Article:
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Diwali celebrations and the meaning behind the festival of lights


Diwali, also known as the festival of lights, is celebrated by people around the world and across different faiths - Hindus, Buddhists, Jains and Sikhs.

At a Cambridge Hindu temple, preparations are already underway for the festival.

“We’re very busy,” said Dwarka Persaud, president of the Rahda Krishna Mandir and Cultural Centre. “Everybody’s preparing because part of Hinduism is cleanliness is godliness.”

There are five days of festivities focused on getting closer to God and doing good deeds.

MORE: Local youth group donates 400 meals to those in need

“We will always be grateful for what we have because God gave it to us,” said Persaud. “When we leave, we leave without it. So all we leave is the good things that we carry with us.”

The temple will cap off the festival with a fireworks show Sunday evening – a long-time Diwali tradition.

The spike in demand for fireworks is good news for local retailers.

“Diwali is our busiest season,” said Priyam Vyas, the manager at Pataka Fireworks.

Last year they sold around 150 cases of fireworks every day during Diwali.

They expect sales to double in 2023.

“There are so many people who celebrate the Diwali festival, just with the fireworks,” said Vyas. “It is a traditional culture coming from the beginning years. That’s why Diwali is the busiest.”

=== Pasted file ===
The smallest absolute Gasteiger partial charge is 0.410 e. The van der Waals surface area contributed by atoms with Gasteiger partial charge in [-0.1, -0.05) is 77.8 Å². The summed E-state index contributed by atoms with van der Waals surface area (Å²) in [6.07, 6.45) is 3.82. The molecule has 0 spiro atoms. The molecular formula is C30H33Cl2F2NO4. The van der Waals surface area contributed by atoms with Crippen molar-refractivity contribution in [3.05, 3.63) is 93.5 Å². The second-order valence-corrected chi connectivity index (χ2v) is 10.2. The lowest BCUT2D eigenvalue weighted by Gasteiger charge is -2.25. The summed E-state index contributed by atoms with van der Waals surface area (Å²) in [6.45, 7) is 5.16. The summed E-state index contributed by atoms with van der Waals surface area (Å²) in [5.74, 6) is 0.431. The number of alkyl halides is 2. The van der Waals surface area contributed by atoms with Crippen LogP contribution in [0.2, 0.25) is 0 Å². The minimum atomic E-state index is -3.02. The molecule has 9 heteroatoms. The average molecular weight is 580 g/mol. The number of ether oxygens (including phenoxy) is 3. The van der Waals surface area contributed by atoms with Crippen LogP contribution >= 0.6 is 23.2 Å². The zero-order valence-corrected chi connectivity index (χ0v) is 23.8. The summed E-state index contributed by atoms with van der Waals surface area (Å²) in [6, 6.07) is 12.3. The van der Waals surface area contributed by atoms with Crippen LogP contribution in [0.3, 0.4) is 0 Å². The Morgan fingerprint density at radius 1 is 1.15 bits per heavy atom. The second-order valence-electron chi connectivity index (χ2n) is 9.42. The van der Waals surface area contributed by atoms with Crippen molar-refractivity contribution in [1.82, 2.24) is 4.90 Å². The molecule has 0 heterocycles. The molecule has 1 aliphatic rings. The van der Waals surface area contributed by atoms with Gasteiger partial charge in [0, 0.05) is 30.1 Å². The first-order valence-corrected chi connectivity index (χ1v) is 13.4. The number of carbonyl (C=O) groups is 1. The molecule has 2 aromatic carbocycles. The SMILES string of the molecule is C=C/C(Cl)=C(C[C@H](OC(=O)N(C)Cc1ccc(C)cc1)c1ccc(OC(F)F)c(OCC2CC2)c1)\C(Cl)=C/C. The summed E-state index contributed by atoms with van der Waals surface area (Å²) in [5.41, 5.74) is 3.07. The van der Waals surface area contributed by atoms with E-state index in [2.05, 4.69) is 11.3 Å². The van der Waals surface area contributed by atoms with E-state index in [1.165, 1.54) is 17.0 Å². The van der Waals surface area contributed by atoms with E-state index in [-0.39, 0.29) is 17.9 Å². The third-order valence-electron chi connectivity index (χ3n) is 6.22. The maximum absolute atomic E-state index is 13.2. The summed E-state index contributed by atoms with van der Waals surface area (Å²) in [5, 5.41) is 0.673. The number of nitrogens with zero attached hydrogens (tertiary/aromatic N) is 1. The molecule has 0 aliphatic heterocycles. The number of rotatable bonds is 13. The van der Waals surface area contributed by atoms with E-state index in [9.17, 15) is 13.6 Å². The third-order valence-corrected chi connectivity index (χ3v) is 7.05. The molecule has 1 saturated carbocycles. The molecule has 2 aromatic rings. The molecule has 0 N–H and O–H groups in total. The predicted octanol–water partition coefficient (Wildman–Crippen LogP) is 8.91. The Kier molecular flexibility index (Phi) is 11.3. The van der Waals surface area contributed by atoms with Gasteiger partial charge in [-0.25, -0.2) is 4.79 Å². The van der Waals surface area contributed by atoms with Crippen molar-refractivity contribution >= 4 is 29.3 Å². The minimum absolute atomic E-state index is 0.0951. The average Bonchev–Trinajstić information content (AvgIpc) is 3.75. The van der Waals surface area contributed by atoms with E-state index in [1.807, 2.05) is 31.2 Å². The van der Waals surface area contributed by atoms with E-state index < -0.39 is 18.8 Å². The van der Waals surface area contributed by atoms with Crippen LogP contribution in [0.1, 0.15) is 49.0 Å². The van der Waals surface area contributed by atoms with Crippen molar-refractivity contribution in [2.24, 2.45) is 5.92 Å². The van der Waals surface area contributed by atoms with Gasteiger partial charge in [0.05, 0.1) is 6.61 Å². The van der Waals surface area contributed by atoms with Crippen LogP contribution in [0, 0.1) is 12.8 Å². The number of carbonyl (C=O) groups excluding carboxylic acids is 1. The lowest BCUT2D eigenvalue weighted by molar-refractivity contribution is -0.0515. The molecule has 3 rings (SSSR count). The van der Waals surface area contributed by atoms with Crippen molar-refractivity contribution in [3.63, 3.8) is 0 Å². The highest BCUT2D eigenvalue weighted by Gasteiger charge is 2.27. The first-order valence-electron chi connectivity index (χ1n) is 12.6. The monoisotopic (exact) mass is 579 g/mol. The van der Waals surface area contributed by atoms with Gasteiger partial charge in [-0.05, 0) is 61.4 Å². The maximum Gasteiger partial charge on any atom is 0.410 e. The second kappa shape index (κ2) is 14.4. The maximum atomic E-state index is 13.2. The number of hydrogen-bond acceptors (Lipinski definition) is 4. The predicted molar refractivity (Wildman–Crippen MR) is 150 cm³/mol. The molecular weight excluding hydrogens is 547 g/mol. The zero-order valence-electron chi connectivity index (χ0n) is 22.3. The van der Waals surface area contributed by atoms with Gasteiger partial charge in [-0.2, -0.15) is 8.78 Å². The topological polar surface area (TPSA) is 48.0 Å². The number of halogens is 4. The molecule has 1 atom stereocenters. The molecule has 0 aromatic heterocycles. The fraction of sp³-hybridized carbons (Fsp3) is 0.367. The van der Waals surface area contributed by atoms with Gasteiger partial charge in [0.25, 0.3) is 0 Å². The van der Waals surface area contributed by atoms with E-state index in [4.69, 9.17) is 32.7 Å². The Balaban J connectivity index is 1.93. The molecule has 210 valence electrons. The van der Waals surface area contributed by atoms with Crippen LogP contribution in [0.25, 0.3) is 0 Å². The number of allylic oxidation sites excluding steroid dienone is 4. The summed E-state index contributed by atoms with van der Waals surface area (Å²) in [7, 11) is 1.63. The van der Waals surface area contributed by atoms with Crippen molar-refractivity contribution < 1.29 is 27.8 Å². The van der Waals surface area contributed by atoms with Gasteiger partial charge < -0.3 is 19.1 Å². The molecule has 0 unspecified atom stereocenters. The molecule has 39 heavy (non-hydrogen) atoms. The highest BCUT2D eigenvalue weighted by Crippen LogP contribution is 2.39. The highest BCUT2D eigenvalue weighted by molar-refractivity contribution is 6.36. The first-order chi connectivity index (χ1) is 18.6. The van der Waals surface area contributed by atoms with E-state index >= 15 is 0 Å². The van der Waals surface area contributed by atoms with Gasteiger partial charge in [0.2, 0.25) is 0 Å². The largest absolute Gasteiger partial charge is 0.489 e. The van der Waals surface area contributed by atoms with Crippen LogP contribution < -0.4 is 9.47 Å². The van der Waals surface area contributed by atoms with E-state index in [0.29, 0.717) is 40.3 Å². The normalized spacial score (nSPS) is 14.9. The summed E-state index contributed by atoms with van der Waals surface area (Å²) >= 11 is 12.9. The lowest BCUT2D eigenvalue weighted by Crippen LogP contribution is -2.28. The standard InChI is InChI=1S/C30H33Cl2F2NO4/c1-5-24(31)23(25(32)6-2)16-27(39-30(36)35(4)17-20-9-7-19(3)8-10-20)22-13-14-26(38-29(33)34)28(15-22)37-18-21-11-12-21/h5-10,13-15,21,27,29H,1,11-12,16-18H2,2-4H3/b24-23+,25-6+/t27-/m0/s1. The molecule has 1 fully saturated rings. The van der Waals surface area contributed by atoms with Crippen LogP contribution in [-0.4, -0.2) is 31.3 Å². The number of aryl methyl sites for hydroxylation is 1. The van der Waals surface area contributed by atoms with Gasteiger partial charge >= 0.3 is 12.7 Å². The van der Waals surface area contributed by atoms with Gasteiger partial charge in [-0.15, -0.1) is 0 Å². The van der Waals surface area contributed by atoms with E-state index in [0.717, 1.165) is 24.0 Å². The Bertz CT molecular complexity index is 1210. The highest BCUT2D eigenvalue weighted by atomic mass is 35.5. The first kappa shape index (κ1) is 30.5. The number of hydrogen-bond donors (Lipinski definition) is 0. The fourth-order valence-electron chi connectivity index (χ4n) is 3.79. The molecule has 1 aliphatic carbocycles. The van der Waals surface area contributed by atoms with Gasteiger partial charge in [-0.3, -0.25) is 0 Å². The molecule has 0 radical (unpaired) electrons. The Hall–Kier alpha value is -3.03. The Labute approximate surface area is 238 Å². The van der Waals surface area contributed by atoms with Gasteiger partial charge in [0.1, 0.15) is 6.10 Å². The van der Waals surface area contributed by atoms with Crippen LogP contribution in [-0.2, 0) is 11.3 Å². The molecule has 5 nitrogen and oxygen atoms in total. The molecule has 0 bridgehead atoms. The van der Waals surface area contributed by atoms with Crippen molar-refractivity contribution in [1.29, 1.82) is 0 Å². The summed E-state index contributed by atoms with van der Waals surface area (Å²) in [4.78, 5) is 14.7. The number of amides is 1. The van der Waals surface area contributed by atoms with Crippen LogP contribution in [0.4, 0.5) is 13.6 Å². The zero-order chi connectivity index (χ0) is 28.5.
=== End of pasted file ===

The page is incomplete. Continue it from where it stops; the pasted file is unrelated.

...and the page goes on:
Fireworks are permitted in Waterloo, Kitchener and Cambridge on Sunday, but only from dusk until 11 p.m. However, not all communities allow fireworks for Diwali without a permit.

Those celebrating the holiday said the most important things are acts of kindness and doing selfless deeds for the greater good.

“Goodness over evil, lightness over darkness, spreading love,” explained Harshika Arora, the owner of Bombay Cuisine Fine Indian Dining in Kitchener. “We are offering free meals because we understand this recession. There’s unfortunately a lot of people who don’t have a lot to eat.”

On Friday, the restaurant shared meat-based and vegetarian dishes with the community.

Some of the food served for Diwali at Bombay Cuisine Fine Indian Dining in Kitchener on Nov. 10.

Not only in celebration of Diwali, but all the holidays.

“There’s Christmas, there’s Hanukkah, New Year’s. We want to make sure that all the communities are taken care of,” Arora added.

Diwali officially begins on Sunday. Top Stories

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